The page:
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  • NHL Free Agency Is Here!





    Ah, yes, it’s here.  Christmas in July.  The day when every GM in the National Hockey League simultaneously loses his respective mind and digs deep into his team’s coffers to make sure that the Michael Del Zotto’s and the Dan Girardi’s of the world get paid six times what they are actually worth.  Ladies and gentlemen, free agency is upon us.

    The rules have changed in the last few years to allow teams to contact unrestricted free agents and begin having discussions with their representatives prior to the official opening of Silly Season, giving every club a chance to feel out where it wants to send its gagillions of dollars prior to the July 1st lunacy launch.  Without this period, the signing of contracts moments after the opening of free agency once seemed downright impossible, and yet that used to happen every offseason.  How?  Well, let’s just say that this new courting period eliminates some of the dirty tricks that MAY have been quietly taking place behind the scenes.  

    While this period legitimizes the process a bit, it also tends to whittle down the market earlier than it used to, as we begin to learn in the days leading up to free agency where certain players will land.  For example, one of the Wild’s potential targets, backup goaltender Chad Johnson, is apparently on the verge of returning to Buffalo for a second stint with the Sabres.  In fact, as of the writing of this story, most free agents have a good idea of where they are going to land, and all GM’s know exactly which players they actually have a chance at landing.  

    Ultimately, the courting period is a good thing for the league, but it does take away a bit from the intrigue of this day.  Even so, be ready when the clock strikes 11AM Central, because things will get silly in a hurry. July 1st is always a fun day to glue yourself to Twitter (or Hockey Wilderness), and let yourself get lost in the madness of it all. 

    The Market

    Below is a pretty solid breakdown of what’s out there.  This market, like the recent entry draft, has a few interesting and very impactful names at the top, but thins out quickly.  That doesn’t mean there isn’t legitimate, effective talent in some of the lower tiers, but it does most certainly mean that the prices for some of the lesser quality free agents will be inflated… as… is… literally… ALWAYS the case when free agency opens.  

    What the Wild Needs

    Many in the Wilderness clamored for big changes when Minnesota got bumped from the playoffs after just five games, another flop in a long string of early exits from the postseason.  Yesterday’s trade of Jason Pominville and Marco Scandella to Chuck Fletcher’s favorite trade partners in exchange for Marcus Foligno and Tyler Ennis was… I’m GUESSING… the most sweeping changes that we should expect to see this summer. 

    It has definitely felt all along like the plan was to shed a defenseman, get what the team could from any such trade, and also get out from under Pominville’s contract.  Then, with the additional cap space created, extend the contracts of Nino Niederreiter and Mikael Granlund and backfill gaps with lower-tier depth free agents and/or some of the rising prospects.  The team will almost certainly have a similar makeup next season, though we are starting to see some pieces of the existing puzzle getting replaced with… I guess… different pieces of similar quality.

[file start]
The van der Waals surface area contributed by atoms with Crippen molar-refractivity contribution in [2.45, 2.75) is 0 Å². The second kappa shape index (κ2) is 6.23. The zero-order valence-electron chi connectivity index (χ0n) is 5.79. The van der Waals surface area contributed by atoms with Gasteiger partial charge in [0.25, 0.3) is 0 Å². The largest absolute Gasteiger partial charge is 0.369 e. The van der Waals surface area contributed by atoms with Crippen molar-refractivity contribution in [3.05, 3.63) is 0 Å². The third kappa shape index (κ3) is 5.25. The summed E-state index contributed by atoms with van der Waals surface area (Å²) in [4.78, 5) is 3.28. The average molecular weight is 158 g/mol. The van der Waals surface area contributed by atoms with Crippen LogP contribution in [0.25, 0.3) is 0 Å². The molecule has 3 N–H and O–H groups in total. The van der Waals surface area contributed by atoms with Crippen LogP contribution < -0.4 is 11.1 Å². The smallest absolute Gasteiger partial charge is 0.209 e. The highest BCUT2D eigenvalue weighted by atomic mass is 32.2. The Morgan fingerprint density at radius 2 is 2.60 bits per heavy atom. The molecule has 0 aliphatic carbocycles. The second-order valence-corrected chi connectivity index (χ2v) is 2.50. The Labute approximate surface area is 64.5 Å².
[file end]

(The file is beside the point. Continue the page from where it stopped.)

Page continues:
Chuck Fletcher is (or should be) looking for a depth center, a depth defenseman, and a legitimate, backup goalie.  These aren’t the sexiest areas in which NHL brass look to make splashes, but they are clear and obvious needs for Minnesota right now, and they should be addressed this week.   

    As per CapFriendly.com, the Wild currently has a little more than $18 million in cap space for next season, but that doesn’t factor in the Neiderreiter, Granlund, or newly acquired Foligno contracts, as all three are restricted free agents needing to be signed.  Fletcher did well to clear the space of Pominville’s contract yesterday, but in taking on Ennis, whose injury history makes him a question mark at a $4.6 million cap hit, there’s still a fairly limited area in which Fletcher can work.  Even so, he now has the ability to fill the needs of the team in terms of depth, but like I said, don’t expect Minnesota to bring in a splashy player that changes the makeup of the roster.

    The Rest of the League 

    Among the teams that are expected to be active, look for some of the bigger markets to make the biggest moves.  The New York Rangers suddenly have $20 million in cap space after moving Derek Stepan and buying out Dan Girardi.  Their defense was definitely their downfall last year, so do the Blueshirts bite on another huge veteran contract, a la Kevin Shattenkirk?  Meanwhile, the Montreal Canadiens are still in need of a center, the LA Kings are looking to quickly re-vamp despite salary cap woes, and the Blackhawks are desperate to complete their sweeping changes and improve on the backend, salary cap be damned. 

    Round and round the Silly Season Wheel goes… where it stops, we all soon will know.  This should be a fun day!  Get excited, Wilderness!

    Keep tabs on the NHL Insiders all day!


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